Feature: Azucar Papi, Creating A Safe Space To Wine Yuh Waist

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“This is for the women who love women, the men who love men, and all the people in between.”

Before an adoring crowd at Friends & Lovers, Maluca delivered these words before she took the mic once more. Closing out as the last live performer of the Brooklyn Pride afterparty Azucar Papi (a merging of the two parties, Azucar! – A Queer Latin Dance Party and Papi Juice), Maluca had taken us through a frenetic set, bouncing between her iconic merengue-rap-mambo club singles into flashes of her aggressive, melodic yet-to-be-released material.

Azucar Papi had already woven together distinct iterations of QTPOC fierceness: Princess Nokia praised her Puerto Rican roots; she sported some choice knee-high boricua flag-patterned socks as she led the room in a “qué bonita bandera” chant. Rapping her way through “Bikini Weather Corazón en Afrika,” this artist formerly known as Wavy Spice was joined by Club Yes sister and collaborator K Rizz, who almost stole everyone’s thunder in her turquoise lamé assless chaps. Earlier, Carioca bass diva Zuzuka Poderosa amped up the crowd as the first performer of the night, alongside her long-term collaborator Nego Mozambique. In between sets, DJs from all over the musical map kept the crowd dancing: Nenas Rudas (Precolumbian and I$LA), Oscar Nñ, Adam R., and False Witness.

Altogether, the sounds highlighted, celebrated, and complicated queer Latinidad. As photographer Cristobal Guerra described the scene, “You walk in and there’s folks voguing to a sick beat. Or all of a sudden everyone’s dancing to El General, or it’s 3:40 AM and everyone is singing along to a Selena remix. People are actually dancing and sweating and having an amazing time. The go-go dancers are not ripped white guys with pomade on their hair. There might be someone selling burritos or tamales at the party. There’s queers of color from all parts of the country and the world. The looks are the MOST.” Or, as Precolumbian puts it, “it feels like an amazing celebration of fabulous brown bodies.”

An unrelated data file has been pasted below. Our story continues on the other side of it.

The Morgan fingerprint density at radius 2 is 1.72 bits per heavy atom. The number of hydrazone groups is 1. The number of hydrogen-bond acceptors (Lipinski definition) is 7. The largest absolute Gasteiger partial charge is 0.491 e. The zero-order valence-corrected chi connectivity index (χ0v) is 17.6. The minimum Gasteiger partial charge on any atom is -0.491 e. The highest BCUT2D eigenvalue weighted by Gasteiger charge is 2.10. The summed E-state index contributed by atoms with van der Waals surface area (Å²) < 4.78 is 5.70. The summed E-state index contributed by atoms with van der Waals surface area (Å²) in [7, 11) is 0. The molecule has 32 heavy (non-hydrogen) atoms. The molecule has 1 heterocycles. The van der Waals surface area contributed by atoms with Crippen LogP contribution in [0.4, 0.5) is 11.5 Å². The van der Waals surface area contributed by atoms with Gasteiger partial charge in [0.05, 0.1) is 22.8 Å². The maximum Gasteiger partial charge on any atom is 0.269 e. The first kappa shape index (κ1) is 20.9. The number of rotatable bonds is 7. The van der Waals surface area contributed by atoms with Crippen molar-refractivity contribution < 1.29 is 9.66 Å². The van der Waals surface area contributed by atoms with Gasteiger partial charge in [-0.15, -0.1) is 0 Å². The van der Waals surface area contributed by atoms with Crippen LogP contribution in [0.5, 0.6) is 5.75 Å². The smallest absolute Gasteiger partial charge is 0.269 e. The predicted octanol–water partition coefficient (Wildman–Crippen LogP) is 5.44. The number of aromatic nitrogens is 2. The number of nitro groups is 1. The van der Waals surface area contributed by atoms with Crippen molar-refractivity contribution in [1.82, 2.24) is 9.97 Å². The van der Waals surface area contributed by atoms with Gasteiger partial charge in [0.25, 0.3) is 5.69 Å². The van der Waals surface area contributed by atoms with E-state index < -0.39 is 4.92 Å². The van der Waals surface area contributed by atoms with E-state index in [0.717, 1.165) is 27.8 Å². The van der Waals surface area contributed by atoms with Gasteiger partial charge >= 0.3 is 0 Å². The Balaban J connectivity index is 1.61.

How did this scene come together? The answer is through a serious amount of long-term, intentional effort. Both behind the scenes as event producers and on stage as DJs, the individuals involved in creating Azucar Papi have invested several years in creating a nightlife space for self-defined identities and open-format musical selections. It’s hard work creating a safe space to wine yuh waist. Here, we break down how the most exciting thing happening in NYC Latino nightlife came to be.

Catch the full feature here.